Workforce Management April 2005
Preview the April 2005 Table of Contents
September 7, 2011
By Patrick J. Kiger
| When conglomerate Unilever scooped up Ben & Jerry’s, some worried that the ice cream |
iconoclast might become just another plain-vanilla subsidiary. Instead, the two companies have flavored each other’s cultures.
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Welcome to the club
By Michelle V. Rafter
|Costco pays generous wages and benefits in accord with CEO Jim Sinegal’s maxim: "Taking care of your employees and turning inventory faster than your people is good business." The chain is experiencing booming growth and surging revenue and profits.|
State of the sector: Relocation
By Joe Mullich
|Employee transfers are on the rise as companies see hopeful signs in the economy. Relocation providers are eager to meet client demands not just for the basics, but for a host of new services.|
Between the Lines
Really, it was our honor
There was a sense of enthusiasm for this work--for the engagement of people, in all their diversity and challenge.
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In This Corner
Labor's dirty campaign tricks
Through the use of such disruptive and damaging tactics, unions say to employers, "Do what we want, or we will dismantle your business."
Ebbers’ costly legacy
You can call him the $6 billion man. That’s the 2005 price tag for SOX. Also: ACS picks up Mellon HR. France scraps its short workweek. US Airways straightens up. Safe harbors for auto 401(k)s. Mary Kay China motivates its sales force with appeals to the heart. Fidelity’s new unit points to a retro trend. Can you pass the ethics quiz? Hot List: Top HR consultants.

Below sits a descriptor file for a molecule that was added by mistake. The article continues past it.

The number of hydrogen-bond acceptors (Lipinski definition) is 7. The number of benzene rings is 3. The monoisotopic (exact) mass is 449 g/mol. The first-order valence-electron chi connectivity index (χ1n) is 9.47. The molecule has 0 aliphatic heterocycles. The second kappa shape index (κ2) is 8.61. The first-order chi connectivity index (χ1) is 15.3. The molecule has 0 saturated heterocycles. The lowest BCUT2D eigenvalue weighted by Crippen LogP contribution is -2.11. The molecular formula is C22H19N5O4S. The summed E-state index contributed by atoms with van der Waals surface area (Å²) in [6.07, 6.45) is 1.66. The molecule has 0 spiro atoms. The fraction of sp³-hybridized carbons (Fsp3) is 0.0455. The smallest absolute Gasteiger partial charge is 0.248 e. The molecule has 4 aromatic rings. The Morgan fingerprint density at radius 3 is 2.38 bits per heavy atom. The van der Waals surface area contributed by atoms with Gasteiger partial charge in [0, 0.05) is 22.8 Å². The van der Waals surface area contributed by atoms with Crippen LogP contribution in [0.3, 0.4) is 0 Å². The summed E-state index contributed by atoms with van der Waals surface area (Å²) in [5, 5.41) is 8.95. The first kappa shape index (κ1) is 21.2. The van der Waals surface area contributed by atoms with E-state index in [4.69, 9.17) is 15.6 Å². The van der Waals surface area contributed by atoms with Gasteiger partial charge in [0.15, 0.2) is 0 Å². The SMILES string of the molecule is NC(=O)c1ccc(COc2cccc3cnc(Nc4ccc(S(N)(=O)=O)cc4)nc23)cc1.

An age schism at United
Active pilots say that saving the bankrupt carrier takes priority over maintaining current benefit levels for retired fliers. Expect to see such conflicts erupt in other companies in the years to come.
Yum does a 360
When the company split from Pepsico, it adopted a people-friendly approach that has benefited from the widespread use of a Web-based 360-degree evaluation.
Companies are using their employees in ads, not just to tout not just their products and services, but also the glories of their jobs. The ads act as morale boosters, recruiting tools and, in some cases, a way to buoy a battered corporate image.
The funds, which rebalance based on the investor’s retirement age, are gaining popularity. But getting workers to use them correctly has its own set of problems.
Employers and workers are focusing on more traditional offerings, such as dental coverage and vision care, as well as specialty insurance.